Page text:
Dessicated

by backpackingbongos

Five days in the sun has left my face as dry as the West Highlands.  After a long period without rain the ground that is not frozen solid has a crispy texture to it.  The rivers have slowed to a trickle and the side streams are dry.  By day the sun beat down under the bluest of skies, feeling warm when sheltered from the biting easterly.  Nights however were brutal, ice silencing the rivers and sending me shivering into my sleeping bag  Whilst the rest of Scotland has been groaning under the weight of snow, this remote land on the other side of the Corran ferry is largely snow free.  My plans to do a long glen backpack quickly changed as I decided it was essential to get high.  I am glad that I did.

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Looking towards Ben Nevis from the summit of Sgorr Craobh a Chaorainn.

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The splendidly long, remote and beautiful Cona Glen.

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Looking north from the summit of Bealach an Sgriodain at dusk.

It was the Easter weekend and I passed one other hiker in five days.  Just how I like it.

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32 Comments to “Dessicated”

  1. If there was a choice between *like* (lame) *love* (smooth) and *awesome* (american) my vote would be *bloody brilliant* (welsh) ^_^

  2. Jackpot was truly hit there James!!!!!!

    • Could not believe my luck with the weather Martin, it was pretty much perfect. Great to get high up in conditions like those.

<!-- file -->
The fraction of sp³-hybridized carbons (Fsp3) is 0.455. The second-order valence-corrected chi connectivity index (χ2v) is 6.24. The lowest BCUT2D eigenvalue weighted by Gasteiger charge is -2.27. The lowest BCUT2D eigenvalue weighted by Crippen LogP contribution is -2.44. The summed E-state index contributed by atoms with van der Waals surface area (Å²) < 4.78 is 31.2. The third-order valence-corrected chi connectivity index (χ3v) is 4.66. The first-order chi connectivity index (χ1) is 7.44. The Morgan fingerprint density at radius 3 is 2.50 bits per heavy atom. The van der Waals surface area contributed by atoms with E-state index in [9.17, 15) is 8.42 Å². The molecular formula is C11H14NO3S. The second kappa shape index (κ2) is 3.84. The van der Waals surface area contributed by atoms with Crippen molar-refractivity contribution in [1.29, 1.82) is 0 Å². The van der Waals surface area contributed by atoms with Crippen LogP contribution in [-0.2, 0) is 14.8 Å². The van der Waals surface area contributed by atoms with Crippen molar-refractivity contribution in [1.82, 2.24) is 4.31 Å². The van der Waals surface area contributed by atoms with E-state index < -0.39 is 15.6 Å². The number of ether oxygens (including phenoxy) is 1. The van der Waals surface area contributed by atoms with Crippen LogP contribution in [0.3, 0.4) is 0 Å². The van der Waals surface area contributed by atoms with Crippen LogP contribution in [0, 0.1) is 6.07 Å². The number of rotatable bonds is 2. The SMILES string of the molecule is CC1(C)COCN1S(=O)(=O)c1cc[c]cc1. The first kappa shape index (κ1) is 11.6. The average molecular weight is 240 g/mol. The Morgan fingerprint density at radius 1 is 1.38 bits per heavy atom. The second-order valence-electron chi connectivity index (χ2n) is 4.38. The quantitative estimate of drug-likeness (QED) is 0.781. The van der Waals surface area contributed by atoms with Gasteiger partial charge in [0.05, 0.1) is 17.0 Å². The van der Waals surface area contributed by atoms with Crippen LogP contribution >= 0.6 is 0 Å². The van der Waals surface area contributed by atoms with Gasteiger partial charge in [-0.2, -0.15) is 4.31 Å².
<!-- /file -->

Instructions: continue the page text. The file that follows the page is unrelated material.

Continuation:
3. Beautiful! I can feel the cold from your photos. Do these hills ever turn green?

    • Hi Alison, it was very penetrating at night. Brrrrrr. Come June and the Scottish hills are almost tropical in their greenery, can make the walking a bit tougher through the lush vegetation in the glens. And the dreaded midge comes out………………..

  4. Only one hiker in five days! Good job you did not go to the Lakes – it was heaving in some places. A lot more pics to come I hope.

    • Plenty more photos to come David. I almost cursed that hiker for spoiling my solitude! I think that the Lakes at Easter would have driven me insane. Then there would have been the traffic………………..

  5. Looks a touch wonderful, that!

    All is dessicated and sunny here on Lewis too – it’s a hard life…

    • I have to admit that I am rather jealous of your long trip to the Hebs Chrissie, you have picked a great weather window in which to go.

  6. Magnificent – winter clarity and superb views. I knew the western highlands had received much less snow than farther east but I’m surprised by those photos.

    • I was surprised as well Geoff. Driving down through Glencoe the hills were plastered in the white stuff, yet a few miles away there was almost none. Glad though as it made the going so much easier.

  7. Great photos. The Cona Glen one in particular.

    • Thanks Mark. Standing at its head it re-enforced just how long it is, it continues much further than can be seen in the photo. Great place.